Bay City in Matagorda County, Texas — The American South (West South Central)
Early home of the Karankawa Indians. Landing place of LaSalle in 1685. Settled 1822-1836 by colonists of Stephen F. Austin. The municipality of Matagorda organized under the Mexican Government on March 6, 1834. Became on March 17, 1836, Matagorda County, which was organized in July 1837. Matagorda, was the county seat, 1837-1894, Bay City since 1894.
Matagorda County has contributed to the development of Texas culture. The pioneer woman teacher Mary S.
Erected 1936 by The State of Texas. (Marker Number 18864.)
Topics and series. This historical marker is listed in these topic lists: Native Americans • Settlements & Settlers • War, Texas Independence. In addition, it is included in the Texas 1936 Centennial Markers and Monuments series list.
Location. 28° 58.972′ N, 95° 58.178′ W. Marker is in Bay City, Texas, in Matagorda County. Marker is on 7th Street (State Highway 35) east of Avenue F (State Highway 60), on the right when traveling east. Marker is located beside the sidewalk, in front of the Matagorda County Courthouse. Touch for map. Marker is at or near this postal address: 1700 7th Street, Bay City TX 77414, United States of America. Touch for directions.
Other nearby markers. At least 8 other markers are within walking distance of this marker. Ira Ingram (within shouting distance of this marker); a different marker also named Matagorda County (within shouting distance of this marker); Bay City Post Office (within shouting distance of this marker); Sugar Cane Mill (within shouting distance of this marker); Old Bay City Bank (within shouting distance of this Matagorda County Confederate Memorial (about 300 feet away, measured in a direct line); Matagorda, C.S.A. (about 300 feet away); Bay City Library (approx. 0.2 miles away). Touch for a list and map of all markers in Bay City.
More about this marker. Marker is a large metal plaque mounted on a large, 5-foot tall polished granite monument stone. Top half of marker features a bas-relief sculpture of Robert de La Salle and a Karankawa. Marker is significantly weathered and difficult to read.
Also see . . .
1. The Karankawa Indians. The Karankawa Indians lived along the Texas coast of the Gulf of Mexico. Their territory was from the west end of Galveston Island down the coast to where Corpus Christi is today. By the time American settlers came in contact with the Karankawa the Karankawa had already had some pretty bad experiences with Europeans. Early on, Spanish slave traders cruised along the coast of Texas and they would kidnap Karankawas by force or trickery and make slaves out of them. Later, the French, under the explorer LaSalle, were very unfriendly. From the Karankawa's point of view, every time the Europeans came around, the Europeans would try to steal from, kidnap, or kill the Karankawa. No wonder they were not very friendly. (Submitted on May 17, 2018, by Cosmos Mariner of Cape Canaveral, Florida.)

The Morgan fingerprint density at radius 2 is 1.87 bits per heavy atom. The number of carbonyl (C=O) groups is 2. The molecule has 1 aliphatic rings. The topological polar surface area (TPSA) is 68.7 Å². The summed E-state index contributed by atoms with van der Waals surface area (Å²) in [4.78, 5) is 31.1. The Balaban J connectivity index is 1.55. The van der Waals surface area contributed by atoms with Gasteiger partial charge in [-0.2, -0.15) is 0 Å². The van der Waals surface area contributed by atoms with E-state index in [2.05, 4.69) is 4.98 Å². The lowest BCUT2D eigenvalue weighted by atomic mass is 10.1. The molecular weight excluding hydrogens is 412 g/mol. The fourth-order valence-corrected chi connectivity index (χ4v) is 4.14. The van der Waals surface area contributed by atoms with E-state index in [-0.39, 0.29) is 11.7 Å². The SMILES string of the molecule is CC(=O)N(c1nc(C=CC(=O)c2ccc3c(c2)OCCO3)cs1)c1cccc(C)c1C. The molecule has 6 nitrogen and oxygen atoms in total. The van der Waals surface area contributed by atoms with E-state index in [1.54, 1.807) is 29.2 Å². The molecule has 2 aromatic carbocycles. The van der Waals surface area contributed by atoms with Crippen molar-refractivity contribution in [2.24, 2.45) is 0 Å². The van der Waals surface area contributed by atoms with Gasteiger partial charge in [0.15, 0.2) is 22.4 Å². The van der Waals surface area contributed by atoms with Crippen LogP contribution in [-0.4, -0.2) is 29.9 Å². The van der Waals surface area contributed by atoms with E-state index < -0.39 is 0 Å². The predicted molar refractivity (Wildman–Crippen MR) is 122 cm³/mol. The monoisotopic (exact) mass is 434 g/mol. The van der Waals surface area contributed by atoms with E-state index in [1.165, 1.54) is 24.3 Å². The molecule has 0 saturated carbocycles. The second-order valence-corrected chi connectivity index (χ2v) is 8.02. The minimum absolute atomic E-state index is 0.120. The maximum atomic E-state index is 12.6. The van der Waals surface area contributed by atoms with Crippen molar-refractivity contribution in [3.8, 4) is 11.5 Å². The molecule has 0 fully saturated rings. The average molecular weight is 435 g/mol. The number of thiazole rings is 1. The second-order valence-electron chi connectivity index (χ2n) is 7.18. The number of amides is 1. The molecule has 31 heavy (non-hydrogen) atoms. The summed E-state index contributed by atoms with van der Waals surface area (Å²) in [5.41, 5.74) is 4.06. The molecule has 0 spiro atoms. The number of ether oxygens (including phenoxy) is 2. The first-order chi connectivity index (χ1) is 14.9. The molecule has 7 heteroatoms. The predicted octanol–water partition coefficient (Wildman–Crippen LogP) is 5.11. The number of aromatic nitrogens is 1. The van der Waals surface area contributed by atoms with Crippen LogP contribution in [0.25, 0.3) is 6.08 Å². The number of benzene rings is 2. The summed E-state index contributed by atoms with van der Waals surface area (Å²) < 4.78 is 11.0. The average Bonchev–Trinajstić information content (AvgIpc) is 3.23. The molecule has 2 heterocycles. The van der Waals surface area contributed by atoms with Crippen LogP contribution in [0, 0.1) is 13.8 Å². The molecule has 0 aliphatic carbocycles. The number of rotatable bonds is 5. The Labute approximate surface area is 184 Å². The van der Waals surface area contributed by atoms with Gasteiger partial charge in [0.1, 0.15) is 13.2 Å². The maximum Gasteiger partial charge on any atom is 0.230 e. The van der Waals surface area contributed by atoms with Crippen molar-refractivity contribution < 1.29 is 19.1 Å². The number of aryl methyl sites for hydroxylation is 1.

2. La Salle Lands in Texas. In April 1682 the expedition of Rene Robert Cavelier, Sieur de La Salle, reached the mouth of the Mississippi River. Such a feat of exploration should have resulted in the correct cartographic placement of the mighty river, yet in 1684 when he was to return to the mouth of the Mississippi, his expedition landed over four hundred miles west in Matagorda Bay of present-day Texas. La Salle's foray brought East Texas into the conflicting world of European imperial and colonial politics, (Submitted on May 17, 2018, by Cosmos Mariner of Cape Canaveral, Florida.)
3. Austin's Colony. Austin's Colony was the first legal settlement of North American families in Mexican-owned Texas. Led by Stephen F. Austin, an initial grant for three hundred families --the "Old 300"-- in 1821 opened up Texas to a flood of American immigrants, as many as 30,000 by the time of the Texas Revolution in 1835. This colonial period that brought Anglo and African settlers from the United States into contact with the governmental and ranching traditions of Spain and Mexico helped set the course for much of Texas' history in the 19th century -- and was only overshadowed later by the discovery of oil in Texas in the 20th century. (Submitted on May 17, 2018, by Cosmos Mariner of Cape Canaveral, Florida.)
4. Mary Sherwood Wightman Helm. She began teaching at the age of sixteen and was teaching in a district school when she became reacquainted with her former teacher, Elias R. Wightman, who had recently returned from working as a surveyor for Stephen F. Austin in Texas. After a short courtship the two were married. The Wightmans gathered a group of approximately fifty colonists, a majority from New York, and on November 2, 1828, set out for Texas. They founded Matagorda, where they owned a salt works and much of the surrounding land. (Submitted on May 26, 2018, by Cosmos Mariner of Cape Canaveral, Florida.)
Credits. This page was last revised on July 24, 2018. It was originally submitted on May 17, 2018, by Cosmos Mariner of Cape Canaveral, Florida. This page has been viewed 149 times since then and 24 times this year. Last updated on July 24, 2018, by Brian Anderson of Atascocita, Texas. Photos: 1, 2, 3. submitted on May 17, 2018, by Cosmos Mariner of Cape Canaveral, Florida. • Andrew Ruppenstein was the editor who published this page.